POINT OF VIEW
Process Automation in Retail
Before we get on to the detail, let’s take a look at the benefits of Robotic Process Automation in any industry.
What is Robotic Process Automation?
Robotic Process Automation (RPA) uses software bots to automate business processes. RPA technology is a platform that enables you to build, deploy and manage software bots that can imitate human action by interacting with digital systems using interfaces designed for people. Actions include navigating systems; understanding what is on the screen; completing keystrokes; extracting and inserting data; and performing defined actions.
RPA bots mimic human interaction with computer interfaces to make processes more efficient.
The use of bots remove the need to spend time on routine, repetitive, data-heavy processes that impact staff workload. By removing the need to do these tasks, staff are now able to focus on the more important, productive tasks that may have been put aside for administration.
PwC estimate that 45% of work activities could be automated. This shows RPA is an opportunity to improve the accuracy and timeliness of nearly half of the business processes within an organisation, why not take advantage of RPA?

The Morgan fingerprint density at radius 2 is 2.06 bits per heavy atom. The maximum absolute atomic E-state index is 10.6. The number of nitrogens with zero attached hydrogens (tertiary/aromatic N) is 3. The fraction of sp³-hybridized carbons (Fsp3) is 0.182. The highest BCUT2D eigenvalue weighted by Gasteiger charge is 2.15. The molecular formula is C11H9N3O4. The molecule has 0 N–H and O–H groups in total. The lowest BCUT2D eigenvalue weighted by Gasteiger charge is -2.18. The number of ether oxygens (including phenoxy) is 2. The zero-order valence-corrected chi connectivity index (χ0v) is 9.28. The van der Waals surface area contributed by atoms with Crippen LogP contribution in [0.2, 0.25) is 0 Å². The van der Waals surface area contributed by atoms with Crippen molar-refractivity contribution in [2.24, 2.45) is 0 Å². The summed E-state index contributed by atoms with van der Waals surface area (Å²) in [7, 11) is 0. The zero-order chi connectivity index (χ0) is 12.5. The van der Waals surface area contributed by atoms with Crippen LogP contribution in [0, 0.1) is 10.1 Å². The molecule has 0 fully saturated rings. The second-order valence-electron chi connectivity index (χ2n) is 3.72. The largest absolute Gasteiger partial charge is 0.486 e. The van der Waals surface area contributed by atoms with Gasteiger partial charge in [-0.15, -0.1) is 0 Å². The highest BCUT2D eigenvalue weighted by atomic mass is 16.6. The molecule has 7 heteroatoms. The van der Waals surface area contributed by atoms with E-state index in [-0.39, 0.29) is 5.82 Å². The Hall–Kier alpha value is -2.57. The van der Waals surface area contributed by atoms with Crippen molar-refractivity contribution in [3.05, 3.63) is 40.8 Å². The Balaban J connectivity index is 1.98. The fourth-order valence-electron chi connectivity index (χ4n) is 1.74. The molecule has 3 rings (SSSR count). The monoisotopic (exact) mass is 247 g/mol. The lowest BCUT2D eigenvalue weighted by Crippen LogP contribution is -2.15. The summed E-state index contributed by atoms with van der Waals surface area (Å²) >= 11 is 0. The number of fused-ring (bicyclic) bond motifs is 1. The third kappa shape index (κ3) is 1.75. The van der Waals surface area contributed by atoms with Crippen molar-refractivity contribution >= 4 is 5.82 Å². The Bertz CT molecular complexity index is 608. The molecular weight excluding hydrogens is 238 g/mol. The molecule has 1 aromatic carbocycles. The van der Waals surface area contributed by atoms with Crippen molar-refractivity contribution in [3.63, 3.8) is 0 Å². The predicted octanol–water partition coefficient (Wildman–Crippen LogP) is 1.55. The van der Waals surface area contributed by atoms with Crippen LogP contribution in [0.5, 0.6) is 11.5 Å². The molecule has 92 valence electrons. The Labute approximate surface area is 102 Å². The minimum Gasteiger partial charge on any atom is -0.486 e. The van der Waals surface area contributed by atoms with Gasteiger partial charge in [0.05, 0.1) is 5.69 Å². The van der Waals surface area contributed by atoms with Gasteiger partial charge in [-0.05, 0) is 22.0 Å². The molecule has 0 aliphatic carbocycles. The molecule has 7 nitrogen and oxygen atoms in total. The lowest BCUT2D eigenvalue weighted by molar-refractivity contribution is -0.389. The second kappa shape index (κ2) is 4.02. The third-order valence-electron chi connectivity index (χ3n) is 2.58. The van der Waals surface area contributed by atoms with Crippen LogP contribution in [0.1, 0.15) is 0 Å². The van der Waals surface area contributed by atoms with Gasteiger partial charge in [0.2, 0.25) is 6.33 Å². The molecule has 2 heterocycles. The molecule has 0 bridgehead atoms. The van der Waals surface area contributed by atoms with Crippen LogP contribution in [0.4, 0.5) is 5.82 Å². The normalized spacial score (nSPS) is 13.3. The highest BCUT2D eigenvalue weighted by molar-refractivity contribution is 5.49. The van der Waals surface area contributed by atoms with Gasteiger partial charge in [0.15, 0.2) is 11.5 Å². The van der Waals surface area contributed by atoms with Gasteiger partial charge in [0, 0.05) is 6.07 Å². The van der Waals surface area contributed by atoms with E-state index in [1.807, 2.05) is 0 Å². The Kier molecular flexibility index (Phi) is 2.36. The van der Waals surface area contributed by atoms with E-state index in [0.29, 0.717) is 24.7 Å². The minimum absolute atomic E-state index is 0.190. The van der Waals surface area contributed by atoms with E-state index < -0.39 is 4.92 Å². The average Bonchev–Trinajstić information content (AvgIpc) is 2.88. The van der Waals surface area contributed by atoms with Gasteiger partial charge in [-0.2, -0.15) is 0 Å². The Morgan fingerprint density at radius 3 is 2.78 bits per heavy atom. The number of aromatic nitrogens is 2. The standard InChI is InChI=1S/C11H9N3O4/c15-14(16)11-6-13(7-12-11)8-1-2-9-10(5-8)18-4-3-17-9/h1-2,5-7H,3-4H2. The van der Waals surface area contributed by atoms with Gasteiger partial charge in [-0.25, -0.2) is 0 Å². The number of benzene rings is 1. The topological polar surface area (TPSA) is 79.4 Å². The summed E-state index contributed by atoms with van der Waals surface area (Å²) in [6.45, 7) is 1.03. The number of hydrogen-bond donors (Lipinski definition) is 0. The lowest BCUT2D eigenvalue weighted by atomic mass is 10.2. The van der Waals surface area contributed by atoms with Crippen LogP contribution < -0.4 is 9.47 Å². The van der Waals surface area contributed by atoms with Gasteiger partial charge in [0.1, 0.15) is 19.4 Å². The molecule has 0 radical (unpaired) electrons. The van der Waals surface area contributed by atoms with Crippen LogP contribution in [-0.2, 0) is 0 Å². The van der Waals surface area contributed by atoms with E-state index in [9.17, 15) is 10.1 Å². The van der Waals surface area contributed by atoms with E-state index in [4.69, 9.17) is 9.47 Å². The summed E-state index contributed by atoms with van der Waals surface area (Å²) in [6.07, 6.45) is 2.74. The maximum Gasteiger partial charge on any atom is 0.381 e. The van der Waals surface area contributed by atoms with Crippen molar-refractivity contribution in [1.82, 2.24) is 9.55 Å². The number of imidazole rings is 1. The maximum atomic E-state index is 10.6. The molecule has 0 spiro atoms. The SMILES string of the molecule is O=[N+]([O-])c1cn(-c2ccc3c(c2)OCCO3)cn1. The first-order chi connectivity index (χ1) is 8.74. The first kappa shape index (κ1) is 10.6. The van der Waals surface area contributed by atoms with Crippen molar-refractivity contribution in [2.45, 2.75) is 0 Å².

On top of the base level business processes, process automation in retail can be utilised in various ways. Retail is built on processes designed to give the best experience to the consumer – where improvements can be made to increase satisfaction, they are, or should be, optimised.
Processes within retail span not only the business itself, but past the point of sale and down the supply chain. Managing the processes that take place is no easy feat and is completed traditionally by staff in an office. RPA can make the managing of various aspects of retail more efficient.
How to set up effective process automation?
By understanding the business pains of your organisation, you can see if RPA is the solution you are searching for. If you are looking for problems RPA can solve, you are doing it the wrong way – you will not get the most out of the capabilities RPA provides.
Are customers complaining about slow returns or long waits for customer services? Is your supply chain disjointed and uninformed? These are all areas where RPA can help boost internal operations and improve customer experience.